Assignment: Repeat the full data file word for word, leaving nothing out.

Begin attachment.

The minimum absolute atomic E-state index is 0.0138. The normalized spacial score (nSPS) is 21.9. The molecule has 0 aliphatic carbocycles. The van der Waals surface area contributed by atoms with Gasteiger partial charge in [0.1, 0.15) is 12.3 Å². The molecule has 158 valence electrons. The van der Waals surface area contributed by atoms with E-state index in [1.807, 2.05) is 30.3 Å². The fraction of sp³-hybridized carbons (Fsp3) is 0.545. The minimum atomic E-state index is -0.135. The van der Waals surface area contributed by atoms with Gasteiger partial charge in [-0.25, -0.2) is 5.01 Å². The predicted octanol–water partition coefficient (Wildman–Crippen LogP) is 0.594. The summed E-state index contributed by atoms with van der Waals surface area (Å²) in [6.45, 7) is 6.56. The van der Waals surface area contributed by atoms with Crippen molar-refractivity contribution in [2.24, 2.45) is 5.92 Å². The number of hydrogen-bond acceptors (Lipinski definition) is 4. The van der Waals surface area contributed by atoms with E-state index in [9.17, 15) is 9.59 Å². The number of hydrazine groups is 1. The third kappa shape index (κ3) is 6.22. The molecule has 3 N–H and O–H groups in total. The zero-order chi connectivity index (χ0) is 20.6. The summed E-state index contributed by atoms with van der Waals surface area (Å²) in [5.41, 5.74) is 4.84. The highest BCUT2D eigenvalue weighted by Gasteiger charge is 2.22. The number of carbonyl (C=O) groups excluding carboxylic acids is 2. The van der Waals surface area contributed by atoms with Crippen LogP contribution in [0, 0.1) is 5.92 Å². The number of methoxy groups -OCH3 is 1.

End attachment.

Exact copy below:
The minimum absolute atomic E-state index is 0.0138. The normalized spacial score (nSPS) is 21.9. The molecule has 0 aliphatic carbocycles. The van der Waals surface area contributed by atoms with Gasteiger partial charge in [0.1, 0.15) is 12.3 Å². The molecule has 158 valence electrons. The van der Waals surface area contributed by atoms with E-state index in [1.807, 2.05) is 30.3 Å². The fraction of sp³-hybridized carbons (Fsp3) is 0.545. The minimum atomic E-state index is -0.135. The van der Waals surface area contributed by atoms with Gasteiger partial charge in [-0.25, -0.2) is 5.01 Å². The predicted octanol–water partition coefficient (Wildman–Crippen LogP) is 0.594. The summed E-state index contributed by atoms with van der Waals surface area (Å²) in [6.45, 7) is 6.56. The van der Waals surface area contributed by atoms with Crippen molar-refractivity contribution in [2.24, 2.45) is 5.92 Å². The number of hydrogen-bond acceptors (Lipinski definition) is 4. The van der Waals surface area contributed by atoms with E-state index in [9.17, 15) is 9.59 Å². The number of hydrazine groups is 1. The third kappa shape index (κ3) is 6.22. The molecule has 3 N–H and O–H groups in total. The zero-order chi connectivity index (χ0) is 20.6. The summed E-state index contributed by atoms with van der Waals surface area (Å²) in [5.41, 5.74) is 4.84. The highest BCUT2D eigenvalue weighted by Gasteiger charge is 2.22. The number of carbonyl (C=O) groups excluding carboxylic acids is 2. The van der Waals surface area contributed by atoms with Crippen LogP contribution in [0, 0.1) is 5.92 Å². The number of methoxy groups -OCH3 is 1.